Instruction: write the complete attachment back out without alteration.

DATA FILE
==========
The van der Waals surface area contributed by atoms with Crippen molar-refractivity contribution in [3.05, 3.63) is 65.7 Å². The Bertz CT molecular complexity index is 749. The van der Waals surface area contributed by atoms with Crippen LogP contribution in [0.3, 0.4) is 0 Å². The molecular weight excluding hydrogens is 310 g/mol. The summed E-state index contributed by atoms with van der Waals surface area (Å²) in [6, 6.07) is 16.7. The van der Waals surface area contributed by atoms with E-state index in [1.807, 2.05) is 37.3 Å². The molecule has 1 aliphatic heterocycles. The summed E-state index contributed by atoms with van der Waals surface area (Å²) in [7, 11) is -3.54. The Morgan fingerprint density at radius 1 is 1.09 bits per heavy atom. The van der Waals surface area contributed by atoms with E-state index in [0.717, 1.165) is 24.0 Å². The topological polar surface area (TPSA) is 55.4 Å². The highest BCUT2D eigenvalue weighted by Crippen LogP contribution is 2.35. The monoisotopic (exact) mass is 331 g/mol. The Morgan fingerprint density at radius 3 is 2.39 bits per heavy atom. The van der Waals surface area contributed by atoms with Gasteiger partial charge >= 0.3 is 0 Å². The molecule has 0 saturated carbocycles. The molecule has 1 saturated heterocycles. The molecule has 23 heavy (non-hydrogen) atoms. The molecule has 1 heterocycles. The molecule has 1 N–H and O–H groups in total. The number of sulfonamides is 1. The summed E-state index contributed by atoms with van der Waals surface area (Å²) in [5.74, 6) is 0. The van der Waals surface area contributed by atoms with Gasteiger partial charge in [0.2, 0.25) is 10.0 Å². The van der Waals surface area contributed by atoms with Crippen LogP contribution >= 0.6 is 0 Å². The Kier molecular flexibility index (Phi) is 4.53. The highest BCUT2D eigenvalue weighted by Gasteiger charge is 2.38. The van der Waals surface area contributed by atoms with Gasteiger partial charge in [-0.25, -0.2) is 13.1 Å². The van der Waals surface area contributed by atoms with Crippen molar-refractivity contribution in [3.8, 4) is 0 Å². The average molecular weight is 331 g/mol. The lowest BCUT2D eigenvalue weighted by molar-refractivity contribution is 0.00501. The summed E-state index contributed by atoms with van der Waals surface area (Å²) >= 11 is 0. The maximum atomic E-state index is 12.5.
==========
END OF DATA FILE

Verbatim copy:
The van der Waals surface area contributed by atoms with Crippen molar-refractivity contribution in [3.05, 3.63) is 65.7 Å². The Bertz CT molecular complexity index is 749. The van der Waals surface area contributed by atoms with Crippen LogP contribution in [0.3, 0.4) is 0 Å². The molecular weight excluding hydrogens is 310 g/mol. The summed E-state index contributed by atoms with van der Waals surface area (Å²) in [6, 6.07) is 16.7. The van der Waals surface area contributed by atoms with E-state index in [1.807, 2.05) is 37.3 Å². The molecule has 1 aliphatic heterocycles. The summed E-state index contributed by atoms with van der Waals surface area (Å²) in [7, 11) is -3.54. The Morgan fingerprint density at radius 1 is 1.09 bits per heavy atom. The van der Waals surface area contributed by atoms with E-state index in [0.717, 1.165) is 24.0 Å². The topological polar surface area (TPSA) is 55.4 Å². The highest BCUT2D eigenvalue weighted by Crippen LogP contribution is 2.35. The monoisotopic (exact) mass is 331 g/mol. The Morgan fingerprint density at radius 3 is 2.39 bits per heavy atom. The van der Waals surface area contributed by atoms with Gasteiger partial charge >= 0.3 is 0 Å². The molecule has 0 saturated carbocycles. The molecule has 1 saturated heterocycles. The molecule has 23 heavy (non-hydrogen) atoms. The molecule has 1 heterocycles. The molecule has 1 N–H and O–H groups in total. The number of sulfonamides is 1. The summed E-state index contributed by atoms with van der Waals surface area (Å²) in [5.74, 6) is 0. The van der Waals surface area contributed by atoms with Gasteiger partial charge in [0.2, 0.25) is 10.0 Å². The van der Waals surface area contributed by atoms with Crippen LogP contribution >= 0.6 is 0 Å². The Kier molecular flexibility index (Phi) is 4.53. The highest BCUT2D eigenvalue weighted by Gasteiger charge is 2.38. The van der Waals surface area contributed by atoms with Gasteiger partial charge in [-0.25, -0.2) is 13.1 Å². The van der Waals surface area contributed by atoms with Crippen molar-refractivity contribution in [3.8, 4) is 0 Å². The average molecular weight is 331 g/mol. The lowest BCUT2D eigenvalue weighted by molar-refractivity contribution is 0.00501. The summed E-state index contributed by atoms with van der Waals surface area (Å²) >= 11 is 0. The maximum atomic E-state index is 12.5.